8/ Industrialists committed to carbon neutrality
Dunkirk and its hinterland are home to the industrial sectors which, because of the nature of their processes, are some of the biggest CO2
emitters: cement production accounts for 5% of emissions, the chemistry industry is 4.1%, the iron and steel industry is 4% and the production
of aluminium and other metals is 1.2% (Source: a study by the World Resources Institute).
Therefore, local stakeholders in these sectors are naturally rallying together and activating all the levers at their disposal.
- Energy efficiency and sobriety
- Circular economy
- Electrification and process transformation
- Use of hydrogen or biogas
- CO2 capture, transport and storage
- CO2 use and recovery
OVERVIEW OF LOCAL PROJECTS
- Smart Carbon Project
The centrepiece of the Smart Carbon initiative is the partial replacement of coal in blast furnaces with other sources of circular carbon from waste flows, such as sustainable biomass from farm or plastic waste.
The Smart Carbon sector also facilitates the integration of carbon capture and reuse (CCU) or storage (CCS) technologies. The carbon emitted is captured during the steelmaking process, making the industry potentially
Furthermore, the carbon captured at the end of the process will be able to be recycled and used by other industries, contributing to the production of carbonneutral biomaterials.
- Steel Recycling Project
Recovering used steel (cans, cars, building materials, ships, etc.) and reworking it into the production process. Eventually, steel produced by ArcelorMittal in France will contain up to 25% recycled steel.
Results: – 1 Mt of CO2 per year from the end of 2022 and Objective: – 2 Mt of CO2 in 2023
- Innovative DRI Project
The aim of this project is to replace the CO2 generatingblast furnace process with DRI (direct reduction of iron) by substituting coal with another reducing agent : natural gas at first then a natural gas/hydrogen mix.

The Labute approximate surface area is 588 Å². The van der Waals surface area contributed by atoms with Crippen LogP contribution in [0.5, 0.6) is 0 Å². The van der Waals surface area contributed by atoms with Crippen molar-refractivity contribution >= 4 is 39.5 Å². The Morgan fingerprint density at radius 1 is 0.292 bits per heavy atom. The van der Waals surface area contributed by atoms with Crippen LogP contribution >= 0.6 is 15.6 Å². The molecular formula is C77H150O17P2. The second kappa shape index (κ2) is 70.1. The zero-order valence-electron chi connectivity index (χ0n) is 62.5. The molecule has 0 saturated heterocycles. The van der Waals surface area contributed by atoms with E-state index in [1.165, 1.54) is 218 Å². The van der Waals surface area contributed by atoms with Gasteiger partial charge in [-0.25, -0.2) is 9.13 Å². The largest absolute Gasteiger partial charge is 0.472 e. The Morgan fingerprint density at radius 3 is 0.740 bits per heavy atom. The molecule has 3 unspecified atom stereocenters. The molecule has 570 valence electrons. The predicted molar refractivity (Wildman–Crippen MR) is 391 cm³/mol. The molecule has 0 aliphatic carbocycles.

With respect to this project, ArcelorMittal have joined forces with the territory’s stakeholders to transform the steel production process by developing innovative solutions using low-carbon hydrogen and CO2
Objectives: – 4.6 Mt of CO2 per year by July 2026
The electrification of processes and the elimination of single-use plastics are leading to a growing demand for aluminium. Because of its recyclable and lightweight properties, aluminium will be increasingly used in the automotive and transition sectors (solar panel constructions, batteries, etc.). In addition, Aluminium Dunkerque, which already emits 4 times less greenhouse gas than the world average for its sector, will increase its production while seeking to reduce its carbon emissions: – 30% in 2030 and – 70% in 2050.
- LOwCAL Project
A new smelting furnace – Recycling several thousand tonnes of aluminium and producing up to 20 kT of additional metal each year from 2025 will significantly reduce environmental impact (CO2 emissions and energy
Objectives: – 10% CO2 emissions on average for in got production and 96 GWh of electricity consumption avoided per year from 2025
“Cap Décarbonation” is the name of the shared carbon emissions reduction scheme bringing together three complementary projects: Stage 2 of the K6 Programme in the Lumbres cement factory, the CalCC project at the Réty lime production plant and the D’Artagnan project involving the CO2 transport pipelines and the terminal in the port of Dunkirk.
Five businesses are involved: Eqiom, Lhoist (Chaux et Dolomies du Boulonnais), Air Liquide France Industrie, Dunkerque LNG and RTE. The aim of the scheme is to capture the residual CO2 inevitably emitted by Eqiom and Lhoist in their industrial processes, purify it using AirLiquide’s CryocapTM technology and transport it via an 80 km-network of underground pipelines to a CO2 terminal (planned to be located close to the Dunkerque LNG liquefied natural gas terminal) in the port of Dunkirk. Stored temporarily, this CO2 could then be loaded onto suitable ships for dispatch to natural storage sinks in the North Sea.
Objectives of this shared initiative: – 1.5 M tonnes of CO2 per year
The Imerys factory in Dunkirk manufactures special binders (calcium aluminate cements) for the building chemistry and refractory markets. The site produces around 280 kT of clinker and 170 to 180 kT of cement per year. There are plans to expand the site to host new decarbonisation-related projects:
- AGGLO for raw materials diversification
- FIT (2nd evolution of the pilot project): a new furnace to reduce CO2